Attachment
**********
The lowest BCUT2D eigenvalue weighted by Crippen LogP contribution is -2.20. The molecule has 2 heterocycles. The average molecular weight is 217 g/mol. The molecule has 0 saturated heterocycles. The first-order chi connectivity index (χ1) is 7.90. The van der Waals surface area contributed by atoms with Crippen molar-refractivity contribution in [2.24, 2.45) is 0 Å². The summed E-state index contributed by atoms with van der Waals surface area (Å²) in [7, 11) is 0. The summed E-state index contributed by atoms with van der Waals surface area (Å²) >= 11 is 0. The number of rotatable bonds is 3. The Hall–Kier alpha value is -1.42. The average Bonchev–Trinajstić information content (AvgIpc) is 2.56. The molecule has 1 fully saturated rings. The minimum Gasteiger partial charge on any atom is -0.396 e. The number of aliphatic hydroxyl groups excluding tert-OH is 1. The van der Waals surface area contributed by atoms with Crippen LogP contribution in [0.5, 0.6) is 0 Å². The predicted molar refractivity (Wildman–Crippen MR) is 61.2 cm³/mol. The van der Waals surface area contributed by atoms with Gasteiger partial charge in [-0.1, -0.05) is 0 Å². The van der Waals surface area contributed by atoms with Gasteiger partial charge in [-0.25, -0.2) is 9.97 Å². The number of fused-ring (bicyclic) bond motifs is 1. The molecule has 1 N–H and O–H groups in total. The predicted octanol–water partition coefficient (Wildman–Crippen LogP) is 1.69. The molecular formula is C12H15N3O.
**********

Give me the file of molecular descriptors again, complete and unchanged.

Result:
The lowest BCUT2D eigenvalue weighted by Crippen LogP contribution is -2.20. The molecule has 2 heterocycles. The average molecular weight is 217 g/mol. The molecule has 0 saturated heterocycles. The first-order chi connectivity index (χ1) is 7.90. The van der Waals surface area contributed by atoms with Crippen molar-refractivity contribution in [2.24, 2.45) is 0 Å². The summed E-state index contributed by atoms with van der Waals surface area (Å²) in [7, 11) is 0. The summed E-state index contributed by atoms with van der Waals surface area (Å²) >= 11 is 0. The number of rotatable bonds is 3. The Hall–Kier alpha value is -1.42. The average Bonchev–Trinajstić information content (AvgIpc) is 2.56. The molecule has 1 fully saturated rings. The minimum Gasteiger partial charge on any atom is -0.396 e. The number of aliphatic hydroxyl groups excluding tert-OH is 1. The van der Waals surface area contributed by atoms with Crippen LogP contribution in [0.5, 0.6) is 0 Å². The predicted molar refractivity (Wildman–Crippen MR) is 61.2 cm³/mol. The van der Waals surface area contributed by atoms with Gasteiger partial charge in [-0.1, -0.05) is 0 Å². The van der Waals surface area contributed by atoms with Gasteiger partial charge in [-0.25, -0.2) is 9.97 Å². The number of fused-ring (bicyclic) bond motifs is 1. The molecule has 1 N–H and O–H groups in total. The predicted octanol–water partition coefficient (Wildman–Crippen LogP) is 1.69. The molecular formula is C12H15N3O.